Without risk, we limit ourselves.
I grew up on a Midwestern farm. Every few years, a dark, gruesome, green sky appeared and we all know what was coming. The breeze stopped. Then the hail started, the water poured through the yard, and it usually didn’t stop until all the tiny green sprouts from the ground were beat to a pulp.
Life went on. My Dad never quit. He choses to risk every day trusting that he will make it.
My Dad is 68, still farming, and in love with life.
I’ve had six careers in 20 years, not counting the odd jobs in between.
When I was a Russian linguist in the US Army, I risked my life in Operation Desert Shield/Storm. I learned how to work as a team, fearlessness, and to appreciate life. I earned the right to not approve of our political leaders who put me there.
After my honorable discharge, I was diagnosed with Desert Storm Syndrome; later identified as Multiple Sclerosis. I couldn’t walk, I couldn’t see, and I lost my sense of balance. I risked becoming involved at the gym and changing my diet. I have been free of symptoms for almost 10 years and have run six marathons.
During my bout with MS, I earned my Ph.D. in Molecular Biology. I took the risk of years of low income and debt for and advanced education so I could fill my soul. After my research days, I started writing for a biotech company, risking loosing my footing as a researcher. They say once your leave research, it is impossible to come back.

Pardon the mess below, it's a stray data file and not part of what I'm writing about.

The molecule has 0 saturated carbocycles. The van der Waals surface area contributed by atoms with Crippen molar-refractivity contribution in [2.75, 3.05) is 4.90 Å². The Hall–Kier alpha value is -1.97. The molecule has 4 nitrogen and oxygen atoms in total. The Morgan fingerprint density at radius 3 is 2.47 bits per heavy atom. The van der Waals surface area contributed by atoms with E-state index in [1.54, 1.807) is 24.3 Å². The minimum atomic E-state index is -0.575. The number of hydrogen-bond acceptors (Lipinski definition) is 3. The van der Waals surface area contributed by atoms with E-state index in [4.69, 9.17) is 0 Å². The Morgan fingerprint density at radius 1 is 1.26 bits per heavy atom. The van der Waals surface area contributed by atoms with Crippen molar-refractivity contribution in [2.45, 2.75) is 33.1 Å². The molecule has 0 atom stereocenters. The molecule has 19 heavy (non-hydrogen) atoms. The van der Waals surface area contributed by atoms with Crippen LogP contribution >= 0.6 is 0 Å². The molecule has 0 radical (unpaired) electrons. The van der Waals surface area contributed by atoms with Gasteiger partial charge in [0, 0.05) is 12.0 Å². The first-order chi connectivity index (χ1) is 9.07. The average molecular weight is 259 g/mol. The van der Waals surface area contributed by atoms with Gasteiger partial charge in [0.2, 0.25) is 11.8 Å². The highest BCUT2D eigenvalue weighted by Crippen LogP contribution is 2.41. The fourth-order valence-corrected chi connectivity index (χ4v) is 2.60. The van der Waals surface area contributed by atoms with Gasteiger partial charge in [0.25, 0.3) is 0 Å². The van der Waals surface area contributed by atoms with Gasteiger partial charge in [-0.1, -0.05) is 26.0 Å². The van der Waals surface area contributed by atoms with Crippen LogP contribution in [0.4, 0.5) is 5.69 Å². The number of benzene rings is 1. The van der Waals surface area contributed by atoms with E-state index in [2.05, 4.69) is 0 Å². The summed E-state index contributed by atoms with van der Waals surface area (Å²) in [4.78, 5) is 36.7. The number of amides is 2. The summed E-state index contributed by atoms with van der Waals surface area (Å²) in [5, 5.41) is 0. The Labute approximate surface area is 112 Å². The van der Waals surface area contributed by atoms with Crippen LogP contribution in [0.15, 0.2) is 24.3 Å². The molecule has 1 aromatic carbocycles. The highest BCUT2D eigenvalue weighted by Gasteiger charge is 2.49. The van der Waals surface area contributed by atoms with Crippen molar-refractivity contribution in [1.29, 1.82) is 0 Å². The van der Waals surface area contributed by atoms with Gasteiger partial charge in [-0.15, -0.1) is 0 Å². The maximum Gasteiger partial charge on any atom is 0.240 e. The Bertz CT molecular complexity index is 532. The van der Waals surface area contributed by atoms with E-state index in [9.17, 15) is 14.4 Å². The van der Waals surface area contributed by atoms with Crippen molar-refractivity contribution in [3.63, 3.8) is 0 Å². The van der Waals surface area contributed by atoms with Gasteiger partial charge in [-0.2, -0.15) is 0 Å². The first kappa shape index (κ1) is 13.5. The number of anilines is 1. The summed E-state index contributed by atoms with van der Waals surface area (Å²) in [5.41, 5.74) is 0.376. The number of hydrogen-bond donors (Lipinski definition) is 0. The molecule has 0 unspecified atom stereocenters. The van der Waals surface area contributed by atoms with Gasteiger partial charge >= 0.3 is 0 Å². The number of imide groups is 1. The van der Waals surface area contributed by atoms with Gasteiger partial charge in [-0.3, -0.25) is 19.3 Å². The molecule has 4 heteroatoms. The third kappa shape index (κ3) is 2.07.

I took the risk.
In between research and other forays in biotech, I became trained as a massage therapist. I gave up valuable stocks, a high salary, and the respect of my colleagues to risk opening my breadth of experiences. If I hadn’t left research I’d have never been able to help others through their physical and emotional pain. I learned the importance of healing, trust, and the close connection between the mind and the body. If I hadn’t taken this risk, I wouldn’t know the awesome power of the mind over the body.
I have chosen to not bear children. I have a higher risk if developing breast cancer. There may be no one to take care of me as I age. I accept the positives that could come from it. Importantly, I’ve accepted responsibility of both taking, and not taking, risk.
By ignoring the advice of others from the mainstream, I have experienced things that I could have missed my entire life. I see risk as opportunity to meet others in various walks of life—who I could have never have met—to learn aspects and facets of life that I could have only known by reading or listening about them, or not at all.
I’m going to be 38 years old this year. I can’t wait to take a new risk. Risk is a treasure. Risk is life.
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